For years, the St. Thomas Aquinas football program had been consistently successful, with multiple state titles and numerous future college and pro stars.
But in the 2000's, Aquinas started creating an assembly line of college quarterbacks.
It started with Matthew Dougherty, who led the Raiders to the state title game in 2004 and then went on to be one of the best quarterbacks in the history of Brown University.
Then Wesley Carroll took over in 2005 and 2006 and went on to lead Mississippi State to a victory over UCF in the 2007 Liberty Bowl. Carroll would later transfer to FIU and lead the Panthers to two bowl games and their first conference championship.
Then it was Ryan Becker's turn. Under him, Aquinas took their game to the next level.
In 2007, the Raiders won their fourth state title and first since 1999. Then in 2008, Aquinas not only won the state championship in 2008, but the national championship, too. Becker went on to lead Penn to the Ivy League championship in 2010. The Quakers won it again in 2012, but Becker was injured that season.
Then Jake Rudock led Aquinas to the state and national championship in 2010, sending off longtime head coach George Smith into the sunset.
“Coach Smith is a legendary coach,” Rudock said. “He took me under his wing and made me one of his own.”
After Rudock went on to Iowa to be the starting quarterback, Max Lescano and John O’Korn stepped in to continue the tradition of excellence.
Lescano went on to be a defensive back and punt returner in Princeton.
Last year as a senior, O’Korn led the Raiders to the state championship with 2,552 passing yards and 22 touchdowns against just four interceptions. He also ran 95 times for 576 yards and 15 touchdowns.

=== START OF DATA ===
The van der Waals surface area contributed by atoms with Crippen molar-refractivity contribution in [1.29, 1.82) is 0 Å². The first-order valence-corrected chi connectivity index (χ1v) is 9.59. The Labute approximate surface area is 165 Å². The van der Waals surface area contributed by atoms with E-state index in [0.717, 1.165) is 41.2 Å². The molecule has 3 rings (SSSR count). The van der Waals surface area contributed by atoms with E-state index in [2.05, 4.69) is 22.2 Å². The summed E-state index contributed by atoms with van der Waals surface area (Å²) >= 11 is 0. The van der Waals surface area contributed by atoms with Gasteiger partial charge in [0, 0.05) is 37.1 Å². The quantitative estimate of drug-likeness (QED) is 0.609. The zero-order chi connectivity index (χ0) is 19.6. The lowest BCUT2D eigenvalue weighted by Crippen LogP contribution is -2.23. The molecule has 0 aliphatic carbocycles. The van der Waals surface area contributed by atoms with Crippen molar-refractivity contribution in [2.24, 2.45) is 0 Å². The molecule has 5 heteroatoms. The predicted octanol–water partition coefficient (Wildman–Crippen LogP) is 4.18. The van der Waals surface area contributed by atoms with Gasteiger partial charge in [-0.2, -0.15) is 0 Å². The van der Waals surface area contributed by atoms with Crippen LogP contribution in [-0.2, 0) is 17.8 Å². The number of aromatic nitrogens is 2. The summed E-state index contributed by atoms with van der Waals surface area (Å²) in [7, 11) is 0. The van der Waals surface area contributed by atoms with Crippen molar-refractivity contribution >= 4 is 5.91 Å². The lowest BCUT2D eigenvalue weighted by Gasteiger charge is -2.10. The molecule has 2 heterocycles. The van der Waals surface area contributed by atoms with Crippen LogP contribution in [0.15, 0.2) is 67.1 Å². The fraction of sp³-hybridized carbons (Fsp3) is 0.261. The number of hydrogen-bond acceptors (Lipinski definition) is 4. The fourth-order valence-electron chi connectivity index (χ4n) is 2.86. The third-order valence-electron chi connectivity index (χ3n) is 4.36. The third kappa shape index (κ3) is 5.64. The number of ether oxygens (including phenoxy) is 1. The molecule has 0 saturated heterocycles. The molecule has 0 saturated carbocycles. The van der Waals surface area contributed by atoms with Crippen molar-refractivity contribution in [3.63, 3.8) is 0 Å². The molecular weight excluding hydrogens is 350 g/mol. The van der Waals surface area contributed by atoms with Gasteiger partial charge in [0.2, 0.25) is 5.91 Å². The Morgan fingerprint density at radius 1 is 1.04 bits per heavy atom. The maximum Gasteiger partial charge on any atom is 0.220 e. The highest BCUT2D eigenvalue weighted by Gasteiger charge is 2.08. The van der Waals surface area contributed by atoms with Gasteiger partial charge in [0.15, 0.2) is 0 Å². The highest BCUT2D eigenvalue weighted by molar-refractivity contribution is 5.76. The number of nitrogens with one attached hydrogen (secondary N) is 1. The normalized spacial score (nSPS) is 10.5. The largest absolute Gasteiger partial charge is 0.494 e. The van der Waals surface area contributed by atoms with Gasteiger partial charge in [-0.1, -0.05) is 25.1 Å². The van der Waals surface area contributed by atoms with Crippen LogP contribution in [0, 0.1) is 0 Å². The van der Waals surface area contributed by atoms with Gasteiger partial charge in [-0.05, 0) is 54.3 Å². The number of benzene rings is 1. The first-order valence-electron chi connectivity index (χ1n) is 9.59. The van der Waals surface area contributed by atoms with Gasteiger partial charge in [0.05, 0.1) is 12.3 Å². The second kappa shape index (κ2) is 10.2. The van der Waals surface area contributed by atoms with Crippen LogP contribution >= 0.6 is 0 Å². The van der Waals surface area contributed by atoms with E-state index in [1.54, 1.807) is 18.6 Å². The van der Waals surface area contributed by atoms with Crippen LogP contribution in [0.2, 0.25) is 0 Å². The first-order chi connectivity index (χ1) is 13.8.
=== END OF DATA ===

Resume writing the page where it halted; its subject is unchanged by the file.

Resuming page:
In their Class 7A title game win over Tallahassee Lincoln, O’Korn was named MVP after throwing for 339 yards, running for 95 yards and accounting four touchdowns.
“There’s nothing like it,” said O’Korn, who now plays for Houston. “It’s a football factory, and it’s basically a college program and it prepares us so much for the next level, and the brotherhood that we have there carries on for the rest of our lives. I talk to those guys all the time, and it’s just something that I’m never going to lose.”
But it’s no longer just a football factory. It’s also producing quality quarterbacks who are ready to step in and play at the next level.
Their reputation has attracted college coaches and scouts from all over the country.
“It definitely did a lot,” O’Korn said. “There were different [college] coaches there every single day, so the exposure we got was better than any other high school program in the country, and that was huge for getting me exposure and getting other guys exposure.”
Said Rudock: “It’s a real humbling experience knowing that you’re playing with a lot of guys that could potentially play in the NFL. Gio Bernard in Cincinnati is doing a great job, and I can walk in and say I played with that guy.”
Despite being the wide receivers coach who didn't directly coach the quarterbacks, Hall of Fame wide receiver Cris Carte had a lasting impact on O’Korn.
“It was a lot of fun,” O’Korn said. “He’s a really energetic, passionate guy, and he expects nothing but the best. He is a perfectionist and he expects that from his players, as well. He pushed us, so it was a lot of fun playing for him.”
Rudock, a sophomore, has led Iowa to bowl eligibility and has 14 touchdown passes to just nine interceptions. O’Korn, as a freshman, has Houston in the mix for the American Athletic Conference title. The Cougars rank 17th in the nation in passing offense with 310.9 yards per game.
Meanwhile at Aquinas, senior quarterback Wade Freebeck has the Raiders back in the playoffs looking to win the state title just as Carroll, Rudock, and O’Korn did before him. He has completed 56 percent of his passes for 1,503 yards and 14 touchdowns against just three interceptions.
Freebeck has committed to the University of Pittsburgh after being recruited by quarterbacks coach and former NFL quarterback Brooks Bollinger. The Panthers’ current quarterback is a senior, so Freebeck will have a chance to start as a freshman as O’Korn did.
“He has done really well this year,” O’Korn said of his old teammate and friend. “I worked with him a lot before I came here. I’m really proud of him. He has been working really hard and getting better every week.”
Regardless of how this season ends for St. Thomas, its quarterback tradition will continue. And in a few years, it will be interesting to see whether the football program will be known for producing NFL quarterbacks, too.